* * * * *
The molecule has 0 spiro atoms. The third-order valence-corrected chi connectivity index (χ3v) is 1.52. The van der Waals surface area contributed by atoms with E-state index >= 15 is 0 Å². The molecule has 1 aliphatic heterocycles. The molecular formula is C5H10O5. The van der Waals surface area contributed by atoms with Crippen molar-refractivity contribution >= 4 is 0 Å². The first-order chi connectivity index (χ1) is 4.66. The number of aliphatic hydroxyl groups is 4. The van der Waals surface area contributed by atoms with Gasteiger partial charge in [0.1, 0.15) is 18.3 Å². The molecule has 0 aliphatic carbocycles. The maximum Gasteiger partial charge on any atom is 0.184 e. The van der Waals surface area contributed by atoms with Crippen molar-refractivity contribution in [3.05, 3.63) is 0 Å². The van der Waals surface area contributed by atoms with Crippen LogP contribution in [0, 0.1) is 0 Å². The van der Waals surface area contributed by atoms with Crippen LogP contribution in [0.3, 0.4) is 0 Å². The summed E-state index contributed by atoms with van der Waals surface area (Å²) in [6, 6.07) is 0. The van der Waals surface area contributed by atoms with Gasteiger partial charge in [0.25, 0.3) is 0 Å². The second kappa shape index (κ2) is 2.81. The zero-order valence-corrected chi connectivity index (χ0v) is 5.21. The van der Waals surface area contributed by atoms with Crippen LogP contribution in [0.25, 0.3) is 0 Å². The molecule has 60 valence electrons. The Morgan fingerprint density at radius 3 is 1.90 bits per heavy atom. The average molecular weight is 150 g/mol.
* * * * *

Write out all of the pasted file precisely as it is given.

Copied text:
The molecule has 0 spiro atoms. The third-order valence-corrected chi connectivity index (χ3v) is 1.52. The van der Waals surface area contributed by atoms with E-state index >= 15 is 0 Å². The molecule has 1 aliphatic heterocycles. The molecular formula is C5H10O5. The van der Waals surface area contributed by atoms with Crippen molar-refractivity contribution >= 4 is 0 Å². The first-order chi connectivity index (χ1) is 4.66. The number of aliphatic hydroxyl groups is 4. The van der Waals surface area contributed by atoms with Gasteiger partial charge in [0.1, 0.15) is 18.3 Å². The molecule has 0 aliphatic carbocycles. The maximum Gasteiger partial charge on any atom is 0.184 e. The van der Waals surface area contributed by atoms with Crippen molar-refractivity contribution in [3.05, 3.63) is 0 Å². The van der Waals surface area contributed by atoms with Crippen LogP contribution in [0, 0.1) is 0 Å². The van der Waals surface area contributed by atoms with Crippen LogP contribution in [0.3, 0.4) is 0 Å². The summed E-state index contributed by atoms with van der Waals surface area (Å²) in [6, 6.07) is 0. The van der Waals surface area contributed by atoms with Gasteiger partial charge in [0.25, 0.3) is 0 Å². The second kappa shape index (κ2) is 2.81. The zero-order valence-corrected chi connectivity index (χ0v) is 5.21. The van der Waals surface area contributed by atoms with Crippen LogP contribution in [0.25, 0.3) is 0 Å². The molecule has 60 valence electrons. The Morgan fingerprint density at radius 3 is 1.90 bits per heavy atom. The average molecular weight is 150 g/mol.